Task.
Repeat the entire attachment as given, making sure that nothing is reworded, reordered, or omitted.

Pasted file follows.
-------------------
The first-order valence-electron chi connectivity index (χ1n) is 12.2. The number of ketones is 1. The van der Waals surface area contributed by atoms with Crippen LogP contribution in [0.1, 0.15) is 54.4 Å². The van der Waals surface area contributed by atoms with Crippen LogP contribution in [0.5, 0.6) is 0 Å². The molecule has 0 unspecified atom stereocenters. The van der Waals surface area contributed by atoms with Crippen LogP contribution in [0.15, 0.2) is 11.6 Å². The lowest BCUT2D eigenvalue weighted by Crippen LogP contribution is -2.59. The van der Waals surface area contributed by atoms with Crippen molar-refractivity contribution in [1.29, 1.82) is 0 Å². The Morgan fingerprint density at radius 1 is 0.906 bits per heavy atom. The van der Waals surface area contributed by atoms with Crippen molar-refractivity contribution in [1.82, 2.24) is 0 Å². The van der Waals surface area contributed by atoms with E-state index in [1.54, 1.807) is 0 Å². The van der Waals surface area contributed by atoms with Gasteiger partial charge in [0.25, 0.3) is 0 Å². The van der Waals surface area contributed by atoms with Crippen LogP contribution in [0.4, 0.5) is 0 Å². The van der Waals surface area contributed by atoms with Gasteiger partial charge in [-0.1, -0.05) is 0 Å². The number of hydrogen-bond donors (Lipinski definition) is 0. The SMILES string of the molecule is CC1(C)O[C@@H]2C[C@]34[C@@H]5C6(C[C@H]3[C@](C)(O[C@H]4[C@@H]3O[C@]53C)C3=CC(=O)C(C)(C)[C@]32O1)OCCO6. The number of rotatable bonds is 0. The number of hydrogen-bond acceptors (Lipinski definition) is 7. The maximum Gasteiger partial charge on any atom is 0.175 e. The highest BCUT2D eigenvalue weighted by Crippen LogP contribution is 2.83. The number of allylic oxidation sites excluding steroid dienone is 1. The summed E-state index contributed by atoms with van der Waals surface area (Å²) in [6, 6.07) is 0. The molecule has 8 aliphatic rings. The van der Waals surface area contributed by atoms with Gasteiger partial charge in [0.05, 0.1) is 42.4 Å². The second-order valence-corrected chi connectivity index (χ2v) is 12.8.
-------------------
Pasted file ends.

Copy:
The first-order valence-electron chi connectivity index (χ1n) is 12.2. The number of ketones is 1. The van der Waals surface area contributed by atoms with Crippen LogP contribution in [0.1, 0.15) is 54.4 Å². The van der Waals surface area contributed by atoms with Crippen LogP contribution in [0.5, 0.6) is 0 Å². The molecule has 0 unspecified atom stereocenters. The van der Waals surface area contributed by atoms with Crippen LogP contribution in [0.15, 0.2) is 11.6 Å². The lowest BCUT2D eigenvalue weighted by Crippen LogP contribution is -2.59. The van der Waals surface area contributed by atoms with Crippen molar-refractivity contribution in [1.29, 1.82) is 0 Å². The Morgan fingerprint density at radius 1 is 0.906 bits per heavy atom. The van der Waals surface area contributed by atoms with Crippen molar-refractivity contribution in [1.82, 2.24) is 0 Å². The van der Waals surface area contributed by atoms with E-state index in [1.54, 1.807) is 0 Å². The van der Waals surface area contributed by atoms with Gasteiger partial charge in [0.25, 0.3) is 0 Å². The van der Waals surface area contributed by atoms with Crippen LogP contribution in [0.4, 0.5) is 0 Å². The van der Waals surface area contributed by atoms with Gasteiger partial charge in [-0.1, -0.05) is 0 Å². The number of hydrogen-bond donors (Lipinski definition) is 0. The SMILES string of the molecule is CC1(C)O[C@@H]2C[C@]34[C@@H]5C6(C[C@H]3[C@](C)(O[C@H]4[C@@H]3O[C@]53C)C3=CC(=O)C(C)(C)[C@]32O1)OCCO6. The number of rotatable bonds is 0. The number of hydrogen-bond acceptors (Lipinski definition) is 7. The maximum Gasteiger partial charge on any atom is 0.175 e. The highest BCUT2D eigenvalue weighted by Crippen LogP contribution is 2.83. The number of allylic oxidation sites excluding steroid dienone is 1. The summed E-state index contributed by atoms with van der Waals surface area (Å²) in [6, 6.07) is 0. The molecule has 8 aliphatic rings. The van der Waals surface area contributed by atoms with Gasteiger partial charge in [0.05, 0.1) is 42.4 Å². The second-order valence-corrected chi connectivity index (χ2v) is 12.8.